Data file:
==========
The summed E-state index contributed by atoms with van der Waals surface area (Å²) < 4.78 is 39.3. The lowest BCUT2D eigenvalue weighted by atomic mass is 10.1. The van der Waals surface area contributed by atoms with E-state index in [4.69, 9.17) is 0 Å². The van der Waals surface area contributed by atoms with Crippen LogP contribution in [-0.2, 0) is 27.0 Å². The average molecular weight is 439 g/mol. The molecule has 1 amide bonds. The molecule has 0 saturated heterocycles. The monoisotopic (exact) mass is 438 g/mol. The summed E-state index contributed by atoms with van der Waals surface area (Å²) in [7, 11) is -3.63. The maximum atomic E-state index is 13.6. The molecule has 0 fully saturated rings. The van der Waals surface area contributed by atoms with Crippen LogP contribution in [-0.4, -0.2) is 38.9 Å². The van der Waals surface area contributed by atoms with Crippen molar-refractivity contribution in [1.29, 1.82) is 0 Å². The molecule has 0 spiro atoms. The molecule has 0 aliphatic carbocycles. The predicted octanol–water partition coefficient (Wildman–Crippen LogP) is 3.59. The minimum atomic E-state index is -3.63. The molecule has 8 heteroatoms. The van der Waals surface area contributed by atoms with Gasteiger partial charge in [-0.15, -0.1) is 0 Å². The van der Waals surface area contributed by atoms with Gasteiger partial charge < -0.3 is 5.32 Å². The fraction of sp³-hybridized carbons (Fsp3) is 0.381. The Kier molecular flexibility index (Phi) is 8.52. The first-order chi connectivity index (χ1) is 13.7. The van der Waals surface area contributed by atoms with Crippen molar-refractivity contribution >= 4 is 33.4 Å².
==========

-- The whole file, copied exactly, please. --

The summed E-state index contributed by atoms with van der Waals surface area (Å²) < 4.78 is 39.3. The lowest BCUT2D eigenvalue weighted by atomic mass is 10.1. The van der Waals surface area contributed by atoms with E-state index in [4.69, 9.17) is 0 Å². The van der Waals surface area contributed by atoms with Crippen LogP contribution in [-0.2, 0) is 27.0 Å². The average molecular weight is 439 g/mol. The molecule has 1 amide bonds. The molecule has 0 saturated heterocycles. The monoisotopic (exact) mass is 438 g/mol. The summed E-state index contributed by atoms with van der Waals surface area (Å²) in [7, 11) is -3.63. The maximum atomic E-state index is 13.6. The molecule has 0 fully saturated rings. The van der Waals surface area contributed by atoms with Crippen LogP contribution in [-0.4, -0.2) is 38.9 Å². The van der Waals surface area contributed by atoms with Crippen molar-refractivity contribution in [1.29, 1.82) is 0 Å². The molecule has 0 spiro atoms. The molecule has 0 aliphatic carbocycles. The predicted octanol–water partition coefficient (Wildman–Crippen LogP) is 3.59. The minimum atomic E-state index is -3.63. The molecule has 8 heteroatoms. The van der Waals surface area contributed by atoms with Gasteiger partial charge in [-0.15, -0.1) is 0 Å². The van der Waals surface area contributed by atoms with Gasteiger partial charge < -0.3 is 5.32 Å². The fraction of sp³-hybridized carbons (Fsp3) is 0.381. The Kier molecular flexibility index (Phi) is 8.52. The first-order chi connectivity index (χ1) is 13.7. The van der Waals surface area contributed by atoms with Crippen molar-refractivity contribution >= 4 is 33.4 Å².